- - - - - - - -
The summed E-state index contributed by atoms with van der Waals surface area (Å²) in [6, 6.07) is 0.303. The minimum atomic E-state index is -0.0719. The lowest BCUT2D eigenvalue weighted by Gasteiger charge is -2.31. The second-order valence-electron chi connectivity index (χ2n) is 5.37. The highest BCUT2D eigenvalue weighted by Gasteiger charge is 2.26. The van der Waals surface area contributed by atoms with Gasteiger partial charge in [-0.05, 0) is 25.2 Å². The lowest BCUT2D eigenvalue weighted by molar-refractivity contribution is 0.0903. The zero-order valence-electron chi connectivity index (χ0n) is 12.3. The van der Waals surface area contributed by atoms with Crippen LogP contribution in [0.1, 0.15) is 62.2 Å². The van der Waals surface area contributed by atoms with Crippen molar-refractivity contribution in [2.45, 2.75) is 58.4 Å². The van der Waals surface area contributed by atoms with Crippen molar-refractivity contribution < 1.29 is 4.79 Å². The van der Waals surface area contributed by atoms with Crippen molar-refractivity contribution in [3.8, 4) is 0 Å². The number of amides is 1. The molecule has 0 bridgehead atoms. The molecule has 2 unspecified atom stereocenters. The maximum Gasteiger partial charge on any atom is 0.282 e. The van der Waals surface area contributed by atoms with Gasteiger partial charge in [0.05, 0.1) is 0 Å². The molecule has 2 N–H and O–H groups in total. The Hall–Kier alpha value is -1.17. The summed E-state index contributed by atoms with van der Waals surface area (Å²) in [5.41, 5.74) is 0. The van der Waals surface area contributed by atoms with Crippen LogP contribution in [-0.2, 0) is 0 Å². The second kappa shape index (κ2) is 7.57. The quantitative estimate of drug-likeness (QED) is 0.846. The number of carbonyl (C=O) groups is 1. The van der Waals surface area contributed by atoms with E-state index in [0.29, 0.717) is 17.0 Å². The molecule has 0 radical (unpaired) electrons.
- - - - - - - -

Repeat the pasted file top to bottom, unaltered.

The summed E-state index contributed by atoms with van der Waals surface area (Å²) in [6, 6.07) is 0.303. The minimum atomic E-state index is -0.0719. The lowest BCUT2D eigenvalue weighted by Gasteiger charge is -2.31. The second-order valence-electron chi connectivity index (χ2n) is 5.37. The highest BCUT2D eigenvalue weighted by Gasteiger charge is 2.26. The van der Waals surface area contributed by atoms with Gasteiger partial charge in [-0.05, 0) is 25.2 Å². The lowest BCUT2D eigenvalue weighted by molar-refractivity contribution is 0.0903. The zero-order valence-electron chi connectivity index (χ0n) is 12.3. The van der Waals surface area contributed by atoms with Crippen LogP contribution in [0.1, 0.15) is 62.2 Å². The van der Waals surface area contributed by atoms with Crippen molar-refractivity contribution in [2.45, 2.75) is 58.4 Å². The van der Waals surface area contributed by atoms with Crippen molar-refractivity contribution < 1.29 is 4.79 Å². The van der Waals surface area contributed by atoms with Crippen molar-refractivity contribution in [3.8, 4) is 0 Å². The number of amides is 1. The molecule has 0 bridgehead atoms. The molecule has 2 unspecified atom stereocenters. The maximum Gasteiger partial charge on any atom is 0.282 e. The van der Waals surface area contributed by atoms with Gasteiger partial charge in [0.05, 0.1) is 0 Å². The molecule has 2 N–H and O–H groups in total. The Hall–Kier alpha value is -1.17. The summed E-state index contributed by atoms with van der Waals surface area (Å²) in [5.41, 5.74) is 0. The van der Waals surface area contributed by atoms with Crippen LogP contribution in [-0.2, 0) is 0 Å². The second kappa shape index (κ2) is 7.57. The quantitative estimate of drug-likeness (QED) is 0.846. The number of carbonyl (C=O) groups is 1. The van der Waals surface area contributed by atoms with E-state index in [0.29, 0.717) is 17.0 Å². The molecule has 0 radical (unpaired) electrons.